A chain of storms that has been moving slowly through the Pacific is now setting its sights on the drought-stricken California this week. This dose of heavy rain will actually be more positive than negative since the state has been undergoing a drought for an extended period of time.
Even though this storm will bring with it major issues such as high winds, mudslides, and flooding, it will bring this dry state some much needed precipitation. Anywhere from 1-3 inches of rain can be expected on the coast of Southern California, while 3-6 inches can be expected over the central and northern portions of the state. So in total, this adds up to about 17-100 million gallons per square mile, and that is only counting this storm by itself.
As for some of the west and southwest facing slopes of the coast, like Sierra Nevada and the southern Cascades, they can expect some locally higher amounts of rainfall that could possibly reach a foot. This storm is definitely going to bring more rain than is needed to end the drought, and this is a step in the right direction since the ground will then be thoroughly soaked.
High amounts of rain will spread south and towards the inland, reaching the agricultural areas of Sacramento and San Joaquin Valleys. The runoff from this storm will heighten the water levels, causing this surging water to empty into nearby lakes and reservoirs. The storm that occurred earlier on in the month actually caused the water to flow through Yosemite Falls.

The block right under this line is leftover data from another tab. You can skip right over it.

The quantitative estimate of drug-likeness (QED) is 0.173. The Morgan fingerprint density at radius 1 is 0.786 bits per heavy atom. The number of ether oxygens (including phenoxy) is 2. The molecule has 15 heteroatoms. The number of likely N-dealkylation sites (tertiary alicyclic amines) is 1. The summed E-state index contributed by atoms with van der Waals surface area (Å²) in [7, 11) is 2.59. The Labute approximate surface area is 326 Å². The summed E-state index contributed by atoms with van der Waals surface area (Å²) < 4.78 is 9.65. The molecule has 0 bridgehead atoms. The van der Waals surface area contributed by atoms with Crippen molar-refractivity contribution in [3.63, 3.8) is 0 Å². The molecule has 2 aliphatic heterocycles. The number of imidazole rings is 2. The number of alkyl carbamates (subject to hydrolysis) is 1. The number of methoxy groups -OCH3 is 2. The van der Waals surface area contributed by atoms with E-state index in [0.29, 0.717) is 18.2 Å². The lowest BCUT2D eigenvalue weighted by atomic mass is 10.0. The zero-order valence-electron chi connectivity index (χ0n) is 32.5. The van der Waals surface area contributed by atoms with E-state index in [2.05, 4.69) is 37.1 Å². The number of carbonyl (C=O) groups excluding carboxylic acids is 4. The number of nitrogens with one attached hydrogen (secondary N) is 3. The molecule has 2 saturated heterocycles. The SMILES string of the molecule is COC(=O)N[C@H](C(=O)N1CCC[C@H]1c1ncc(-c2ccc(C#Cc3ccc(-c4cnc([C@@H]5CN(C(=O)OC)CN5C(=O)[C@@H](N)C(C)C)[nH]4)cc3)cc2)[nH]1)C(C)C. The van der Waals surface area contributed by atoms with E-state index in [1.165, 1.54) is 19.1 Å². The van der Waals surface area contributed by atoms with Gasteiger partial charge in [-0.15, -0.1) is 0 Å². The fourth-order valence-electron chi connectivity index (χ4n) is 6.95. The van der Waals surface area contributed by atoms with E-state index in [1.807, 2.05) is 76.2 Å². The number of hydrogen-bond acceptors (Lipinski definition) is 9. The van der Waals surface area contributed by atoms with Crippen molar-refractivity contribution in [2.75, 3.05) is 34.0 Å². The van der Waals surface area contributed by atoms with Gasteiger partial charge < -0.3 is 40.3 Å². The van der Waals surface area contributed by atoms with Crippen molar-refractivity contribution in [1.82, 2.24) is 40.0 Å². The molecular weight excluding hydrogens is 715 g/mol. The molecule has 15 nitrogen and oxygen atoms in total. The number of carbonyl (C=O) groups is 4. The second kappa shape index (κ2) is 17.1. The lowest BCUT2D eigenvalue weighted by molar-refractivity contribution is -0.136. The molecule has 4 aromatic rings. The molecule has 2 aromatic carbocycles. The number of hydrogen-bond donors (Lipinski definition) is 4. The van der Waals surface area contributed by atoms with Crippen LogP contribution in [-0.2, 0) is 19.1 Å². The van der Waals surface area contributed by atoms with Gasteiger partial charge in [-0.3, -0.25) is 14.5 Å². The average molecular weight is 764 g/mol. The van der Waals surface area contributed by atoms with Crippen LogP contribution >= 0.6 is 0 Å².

There is a possibility of additional storms occurring next week with heavy rainfall present before the weather pattern shifts later into the month. Most of the state of California and some parts of its neighboring states have been experiencing severe drought through the summer and into the fall of this year as well. This drought has been occurring since a couple of years ago when the rain rarely fell and there was hardly any snow in the mountains.
During the last part of November is when the storms with heavy rainfall started to return to the region. Did you know that from Dec 1st 2012 to Nov 29th 2014, San Francisco racked up a rain deficit of about 20.9 inches, which was about 50 percent of its normal average rainfall? Since then, the city has racked up about 5 inches of rain, which is four times that average! In turn, this reduced the two-year deficit by 20 percent.
Los Angeles also acquired a deficit of 14.9 inches, which was about 44 percent of its normal average. Since the end of November, the city has received about 1.5 inches of rain which is about 3 times their average. This has reduced the deficit for the same period by nearly 10 percent. Luckily for residents, a further reduction in the deficit will occur through this and next week. This will be the second storm in one week with more rain in a week than most places had for the entire year.
Also, several feet of snow have fallen prior to the storms this week in the Sierra Nevada and southern Cascades. A lot of snow will continue to fall over the higher mountainous regions, which will then melt and remain in the water bank for spring and summer.